Who? Alan Fox, senior enforcement lawyer at the Health and Safety Executive in Bootle.

Why is he in the news? Fox assumed oversight of the prosecution of Merlin Attractions Operations Ltd, which was fined £5m plus costs of £69,955.40, following a rollercoaster collision at Alton Towers last year that left 16 people injured.

Thoughts on the case: ‘The rollercoaster crash presented particular challenges, including trying to understand why such a catastrophic event occurred on a modern ride causing such terrible injuries. Excellent teamwork involving various disciplines established that the ride was properly designed but the company did not have a safe system of work to operate it. To its credit, the company recognised that.

‘The challenge to the court was to apply the new sentencing guidelines for health and safety offences (quite a complex exercise) which resulted in the fine of £5m.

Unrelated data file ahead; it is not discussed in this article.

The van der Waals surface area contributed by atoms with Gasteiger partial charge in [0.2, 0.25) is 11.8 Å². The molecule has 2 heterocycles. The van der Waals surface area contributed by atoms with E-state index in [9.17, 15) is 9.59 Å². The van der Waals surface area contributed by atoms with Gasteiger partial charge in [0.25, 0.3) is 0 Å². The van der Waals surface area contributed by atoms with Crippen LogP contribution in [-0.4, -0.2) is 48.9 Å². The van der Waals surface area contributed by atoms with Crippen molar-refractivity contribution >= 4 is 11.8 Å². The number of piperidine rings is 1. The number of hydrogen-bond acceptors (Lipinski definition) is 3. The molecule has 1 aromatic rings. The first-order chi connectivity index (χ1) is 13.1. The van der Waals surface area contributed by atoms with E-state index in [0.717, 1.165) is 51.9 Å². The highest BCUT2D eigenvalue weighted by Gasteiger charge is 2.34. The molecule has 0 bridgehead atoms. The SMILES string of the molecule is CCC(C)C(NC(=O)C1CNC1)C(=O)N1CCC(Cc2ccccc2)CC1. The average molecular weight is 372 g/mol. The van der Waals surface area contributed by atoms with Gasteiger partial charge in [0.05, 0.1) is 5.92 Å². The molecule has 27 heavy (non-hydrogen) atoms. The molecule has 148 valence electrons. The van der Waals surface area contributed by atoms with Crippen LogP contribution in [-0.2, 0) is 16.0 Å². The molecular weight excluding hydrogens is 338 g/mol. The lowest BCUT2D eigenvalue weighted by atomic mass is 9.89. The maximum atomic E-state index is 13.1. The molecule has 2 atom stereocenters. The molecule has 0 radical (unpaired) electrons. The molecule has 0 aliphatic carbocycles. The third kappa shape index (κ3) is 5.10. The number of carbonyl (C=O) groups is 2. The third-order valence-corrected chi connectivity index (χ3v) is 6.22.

‘It was humbling to meet the victims, mainly young people, who had suffered life-changing injuries. They showed incredible dignity and courage.’

Dealing with the media: ‘The case generated huge media interest, [as] millions of people enjoy theme parks. Hopefully, the widespread reporting will help drive up standards. That is what we really want.’

Why become a lawyer? ‘I came from a family of steelworkers and miners. So partly to avoid hard work (or so I thought!) but also because some people raised their eyebrows when I mentioned the law.’

Career high: ‘My very first advocacy as an articled clerk, representing a single parent appealing against cuts to her social security. Despite being up against an experienced opponent, my arguments succeeded. As I turned to my client expecting to be hailed a hero, she abruptly left without saying a word, never to be heard of again. Welcome to the law!’

Career low: ‘I was one of the first CPS solicitor-advocates in the Crown court breaking new ground for solicitors. My first day went well and the next day a very senior national figure observed me to check how well I was doing. The judge asked me a legal question that was so complicated it might as well have been in Serbo- Croat. I would have struggled to answer it with a month’s notice.’